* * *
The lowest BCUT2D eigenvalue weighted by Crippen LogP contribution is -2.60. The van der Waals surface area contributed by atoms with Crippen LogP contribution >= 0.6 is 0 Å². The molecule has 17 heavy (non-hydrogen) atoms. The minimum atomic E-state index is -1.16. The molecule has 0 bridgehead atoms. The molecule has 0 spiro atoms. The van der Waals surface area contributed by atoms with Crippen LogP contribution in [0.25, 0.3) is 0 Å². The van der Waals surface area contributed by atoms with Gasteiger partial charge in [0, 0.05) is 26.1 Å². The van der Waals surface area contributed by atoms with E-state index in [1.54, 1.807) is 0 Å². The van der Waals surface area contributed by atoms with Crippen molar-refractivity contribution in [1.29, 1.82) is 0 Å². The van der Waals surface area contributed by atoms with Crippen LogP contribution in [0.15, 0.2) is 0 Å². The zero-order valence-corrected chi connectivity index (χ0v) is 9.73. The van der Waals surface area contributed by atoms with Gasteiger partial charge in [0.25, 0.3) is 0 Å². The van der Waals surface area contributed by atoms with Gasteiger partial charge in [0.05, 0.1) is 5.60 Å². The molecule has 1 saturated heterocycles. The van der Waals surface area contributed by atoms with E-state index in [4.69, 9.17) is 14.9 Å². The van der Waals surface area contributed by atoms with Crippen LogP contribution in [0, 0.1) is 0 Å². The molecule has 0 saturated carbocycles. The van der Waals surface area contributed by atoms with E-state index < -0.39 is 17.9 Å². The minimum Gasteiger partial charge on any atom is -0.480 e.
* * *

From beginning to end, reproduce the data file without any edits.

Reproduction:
The lowest BCUT2D eigenvalue weighted by Crippen LogP contribution is -2.60. The van der Waals surface area contributed by atoms with Crippen LogP contribution >= 0.6 is 0 Å². The molecule has 17 heavy (non-hydrogen) atoms. The minimum atomic E-state index is -1.16. The molecule has 0 bridgehead atoms. The molecule has 0 spiro atoms. The van der Waals surface area contributed by atoms with Crippen LogP contribution in [0.25, 0.3) is 0 Å². The van der Waals surface area contributed by atoms with Gasteiger partial charge in [0, 0.05) is 26.1 Å². The van der Waals surface area contributed by atoms with E-state index in [1.54, 1.807) is 0 Å². The van der Waals surface area contributed by atoms with Crippen molar-refractivity contribution in [1.29, 1.82) is 0 Å². The van der Waals surface area contributed by atoms with Crippen LogP contribution in [0.15, 0.2) is 0 Å². The zero-order valence-corrected chi connectivity index (χ0v) is 9.73. The van der Waals surface area contributed by atoms with Gasteiger partial charge in [0.25, 0.3) is 0 Å². The van der Waals surface area contributed by atoms with Gasteiger partial charge in [0.05, 0.1) is 5.60 Å². The molecule has 1 saturated heterocycles. The van der Waals surface area contributed by atoms with E-state index in [4.69, 9.17) is 14.9 Å². The van der Waals surface area contributed by atoms with Crippen LogP contribution in [0, 0.1) is 0 Å². The molecule has 0 saturated carbocycles. The van der Waals surface area contributed by atoms with E-state index < -0.39 is 17.9 Å². The minimum Gasteiger partial charge on any atom is -0.480 e.